AFCON 2019: The ‘Pillars’ of Ghana’s Failed Campaign


Ghana’s quest for glory at the 2019 Africa Cup of Nations started firmly atop Mount Everest and ended somewhere in the Bermuda Triangle, leaving frustrated Ghanaians seeking the pieces. They would be fortunate to find any, though, given how weak and frivolous the pillars were that the Black Stars’ latest hunt was built on. Here are five:


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Among Ghanaians, it is a common theme whenever a major tournament is due — how the stars align, how dates coincide, etc. It is altogether silly — just don’t tell them, lest they mock your shocking lack of ‘faith’ — but that was one of the big hopes as the Stars arrived in Egypt for the Afcon. In the end, well, we saw how all that turned out: nothing aligned, nothing coincided.


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There is a certain belief in these parts that Ghana must win — every time, regardless of who the opponent is. And it’s especially so when the other team — like Tunisia, or even the USA — is one that the Stars have made a habit of beating in the past. Then when that dominant record is crushed as cruelly as was witnessed last Monday in Ismailia, the coach and players are faulted for failing to fulfill a ‘divine’ commission. ‘God is Ghanaian’, they say; if so, in the context of the Afcon, He must have taken a break — a 37-year break that might not be ending anytime soon. Someone get Him one of those new Ghana cards being issued, okay?


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Given how deeply religious superstitious Ghanaians are, premium is placed on prophecy here, regardless of its source. It is a quirk exploited by ‘prophets’ in several fields, with many claiming ‘credit’ for everything, from outcome of elections and national tragedies to celebrity deaths and sporting results. The latter seems to have become a favorite pastime, especially when it involves the nation’s No.1 sport. Before this Afcon, there were quite a few who ‘foretold’ that Ghana would return with a fifth title. Yet here we are — stuck on four!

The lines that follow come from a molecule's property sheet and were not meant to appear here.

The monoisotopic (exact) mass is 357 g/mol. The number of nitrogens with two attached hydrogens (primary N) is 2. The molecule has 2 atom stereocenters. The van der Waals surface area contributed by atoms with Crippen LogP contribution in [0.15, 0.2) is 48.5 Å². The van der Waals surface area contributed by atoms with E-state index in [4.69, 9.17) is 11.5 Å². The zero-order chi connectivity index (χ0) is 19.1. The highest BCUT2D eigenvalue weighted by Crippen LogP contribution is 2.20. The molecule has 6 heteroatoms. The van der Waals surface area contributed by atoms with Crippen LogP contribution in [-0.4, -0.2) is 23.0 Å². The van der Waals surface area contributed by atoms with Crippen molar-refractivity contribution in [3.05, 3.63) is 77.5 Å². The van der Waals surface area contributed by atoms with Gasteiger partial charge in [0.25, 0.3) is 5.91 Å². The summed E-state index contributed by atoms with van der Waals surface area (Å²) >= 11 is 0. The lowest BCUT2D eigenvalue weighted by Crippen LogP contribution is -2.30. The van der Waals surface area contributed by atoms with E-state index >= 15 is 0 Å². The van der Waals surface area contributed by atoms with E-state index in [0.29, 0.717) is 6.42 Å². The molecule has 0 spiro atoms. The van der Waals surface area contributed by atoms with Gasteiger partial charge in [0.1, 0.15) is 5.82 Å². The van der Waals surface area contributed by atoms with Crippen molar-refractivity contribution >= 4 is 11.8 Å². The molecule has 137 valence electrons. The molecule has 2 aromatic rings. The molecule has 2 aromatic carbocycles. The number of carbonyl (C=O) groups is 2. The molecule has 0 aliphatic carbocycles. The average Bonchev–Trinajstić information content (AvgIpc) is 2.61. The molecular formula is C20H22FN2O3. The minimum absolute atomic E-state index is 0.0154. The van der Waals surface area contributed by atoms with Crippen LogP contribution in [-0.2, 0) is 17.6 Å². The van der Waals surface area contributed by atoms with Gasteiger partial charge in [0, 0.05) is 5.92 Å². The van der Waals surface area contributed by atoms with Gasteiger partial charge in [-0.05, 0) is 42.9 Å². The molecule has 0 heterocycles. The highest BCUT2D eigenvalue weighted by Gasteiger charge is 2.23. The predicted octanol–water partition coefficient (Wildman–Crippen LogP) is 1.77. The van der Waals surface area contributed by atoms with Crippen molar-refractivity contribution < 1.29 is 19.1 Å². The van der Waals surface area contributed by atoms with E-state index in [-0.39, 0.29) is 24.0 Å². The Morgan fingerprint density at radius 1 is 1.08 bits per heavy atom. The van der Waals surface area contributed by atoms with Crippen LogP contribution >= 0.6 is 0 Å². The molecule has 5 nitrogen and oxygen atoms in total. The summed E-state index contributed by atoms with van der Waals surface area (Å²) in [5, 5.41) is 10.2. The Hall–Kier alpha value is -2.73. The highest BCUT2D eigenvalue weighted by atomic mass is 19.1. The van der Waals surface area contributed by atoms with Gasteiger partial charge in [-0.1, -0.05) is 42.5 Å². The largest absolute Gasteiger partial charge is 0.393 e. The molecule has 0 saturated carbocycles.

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Success in football isn’t bought. It’s earned, and while it is hard to argue that Ghana hasn’t deserved another Afcon crown at some point in nearly four decades of trying, the latter-day approach to bringing ‘football’ home is sickening and guarantees very little, if any. Huge budgets — for a country with myriad social challenges — are approved for each edition, catering generously for both necessities and excesses; this year’s, as is speculated, had the biggest and most lavish of them all. It hasn’t worked and never will. Mark it.


Going into Afcon 2019, Ghana had its weakest squad in years: some veterans, many unproven, and a good number of them warming benches at their respective clubs. Don’t be deceived; bar injuries that ruled the likes of Alfred Duncan and Jeffrey Schlupp out, this was almost as good a squad as Ghana boss Kwesi Appiah could string together. Compared to, say, Senegal and Algeria, Ghana looked barely capable of sustaining a challenge. There was plenty of grit and spirit, but quality was at a low ebb. In the end, the difference between Ghana and the rest of the field was more than just a missed penalty kick and dubious refereeing. Facts only, charley.

Sammie Frimpong — Daily Mail GH

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